You’ve probably heard of Pilates, maybe because of its association with exclusive studios and celebrity workouts. However, Pilates is a super accessible workout, with apps, including Peloton, YouTube, and Instagram, offering classes and techniques to assist your wellness journey.
So what is Pilates exactly, and what does the exercise entail?
Because of its association with millennials’ favorite studios and influencers, many view Pilates as a new-age fitness routine. However, Joseph Pilates actually developed it at the turn of the last century. These exercises strengthen the core and promote deep breathing and mindfulness. There’s not much repetition, nor will you use heavyweights, resulting in an engaging and surprisingly relaxing routine.
Pilates relies on six principles: centering (bringing awareness to your core), concentration, control, precision, breath, and flow. Ready to dive in? Roll out that yoga mat and let’s get started.
Maintaining a strong core is about so much more than flexing six-pack abs. First, the core muscles, including the glutes, hips, pelvic floor, and lower back, are essential to keeping good posture and balance. This can reduce aches, pains, and the risk of falls and other injuries. You’ll certainly work out your abdominal muscles, but you won’t just be doing an hour’s worth of crunches.
This workout also includes bridges, leg circles, clams, side-lying leg lifts, and more moves that will strengthen all of these muscles, helping you to sit up straight and move more gracefully. Though some Pilates poses require flexibility, it’s okay if you’re not a human pretzel. In fact, the workout will actually help to increase mobility over time.
Pilates doesn’t just focus on your physical center, either. It also asks you to find a mental center. To truly embrace Pilates, you must maintain a strong focus on your breathing, which can distract you from everyday stresses and keep you engaged in the movements. Because this reduces anxiety, this workout can subsequently improve heart health and sleep and even lower your risk for some cancers.
Pilates often boosts functional strength, mainly using bodyweight, but there a few pieces of equipment you can add to your routine to maximize the benefits of this exercise.
- A mat. Having your own mat is the most hygienic option. Plus, Pilates mats are typically thicker and larger than yoga mats, so bringing your own ensures you won’t have to use a thin, old studio mat.
- Pilates bands. These resistance bands will help strengthen and lengthen your body.
- Magic circles. These rings are flexible, lightweight, and typically about 13 inches in diameter to provide a slightly different type of resistance than the bands.
- Weights. Opt for 1 to 5 lb. weights — enough to add a challenge, but not so much that it becomes a lifting session.
- Pilates ball. These large balls will strengthen your core and improve your posture.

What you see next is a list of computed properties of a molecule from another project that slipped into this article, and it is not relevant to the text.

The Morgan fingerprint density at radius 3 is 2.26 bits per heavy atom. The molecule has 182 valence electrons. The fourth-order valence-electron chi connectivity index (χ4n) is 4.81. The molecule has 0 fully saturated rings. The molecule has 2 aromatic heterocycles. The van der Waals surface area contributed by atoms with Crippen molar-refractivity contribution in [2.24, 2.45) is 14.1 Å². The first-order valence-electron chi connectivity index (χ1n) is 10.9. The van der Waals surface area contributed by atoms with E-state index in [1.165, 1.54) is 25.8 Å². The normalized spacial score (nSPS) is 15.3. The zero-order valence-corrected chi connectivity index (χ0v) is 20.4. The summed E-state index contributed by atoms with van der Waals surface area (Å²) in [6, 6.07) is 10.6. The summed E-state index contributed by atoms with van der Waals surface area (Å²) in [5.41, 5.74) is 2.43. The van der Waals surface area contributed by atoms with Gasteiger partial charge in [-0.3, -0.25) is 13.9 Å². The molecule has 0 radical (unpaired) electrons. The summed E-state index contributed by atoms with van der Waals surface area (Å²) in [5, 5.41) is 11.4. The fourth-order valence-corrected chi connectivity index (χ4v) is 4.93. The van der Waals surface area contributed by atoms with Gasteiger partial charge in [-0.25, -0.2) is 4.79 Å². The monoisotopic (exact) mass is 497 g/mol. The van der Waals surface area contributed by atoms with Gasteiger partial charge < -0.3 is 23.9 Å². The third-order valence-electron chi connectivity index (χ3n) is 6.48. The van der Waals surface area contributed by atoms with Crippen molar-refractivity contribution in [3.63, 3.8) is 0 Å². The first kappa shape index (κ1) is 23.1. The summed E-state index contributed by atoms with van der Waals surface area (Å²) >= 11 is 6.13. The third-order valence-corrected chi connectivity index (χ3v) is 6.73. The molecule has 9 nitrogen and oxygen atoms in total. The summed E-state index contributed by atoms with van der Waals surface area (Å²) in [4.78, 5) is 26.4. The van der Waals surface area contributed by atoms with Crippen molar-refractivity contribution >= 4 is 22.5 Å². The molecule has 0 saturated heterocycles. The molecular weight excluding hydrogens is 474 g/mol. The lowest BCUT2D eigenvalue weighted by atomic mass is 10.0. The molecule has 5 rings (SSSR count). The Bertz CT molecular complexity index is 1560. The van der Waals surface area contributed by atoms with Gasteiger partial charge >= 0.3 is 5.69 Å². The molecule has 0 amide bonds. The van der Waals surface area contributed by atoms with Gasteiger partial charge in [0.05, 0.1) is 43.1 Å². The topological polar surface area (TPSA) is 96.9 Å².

Shoes aren’t required at Pilates classes — in fact, many studios will ask you to remove them at the door. Last, dress for success in comfortable clothing that allows you to stay nimble, like a form-fitting tank top and leggings.
Working out should be enjoyable, so if you like Pilates, keep doing it! That said, it’s always a good idea to talk to your doctor before starting any workout regimen to ensure it’s right for you. You should especially speak to a healthcare professional if you:
- Have a heart condition
- Are prone to fainting or seizures
- Are pregnant or recently were (Many people get diastasis recti during and after pregnancy, and working the abs can exacerbate this issue)
- Recently had any surgery, particularly abdominal surgery
- Are recovering from a broken bone
Pilates isn’t cardio, so for best results, make sure you’re also spending some time running, swimming, or cycling. Though it’s not a high-impact workout, you’re going to move in a Pilates class in a lot of challenging ways. While this can be both physically and mentally taxing, your improved strength, flexibility, and mental wellness are well worth it. Whether you drop by the studio or roll out your mat in the living room, Pilates is a great way to strengthen and stretch your whole body, especially if you’ve been spending a lot of your time behind a desk.
BlissMark provides information regarding health, wellness, and beauty. The information within this article is not intended to be medical advice. Before starting any diet or exercise routine, consult your physician. If you don’t have a primary care physician, the United States Health & Human Services department has a free online tool that can help you locate a clinic in your area. We are not medical professionals, have not verified or vetted any programs, and in no way intend our content to be anything more than informative and inspiring.
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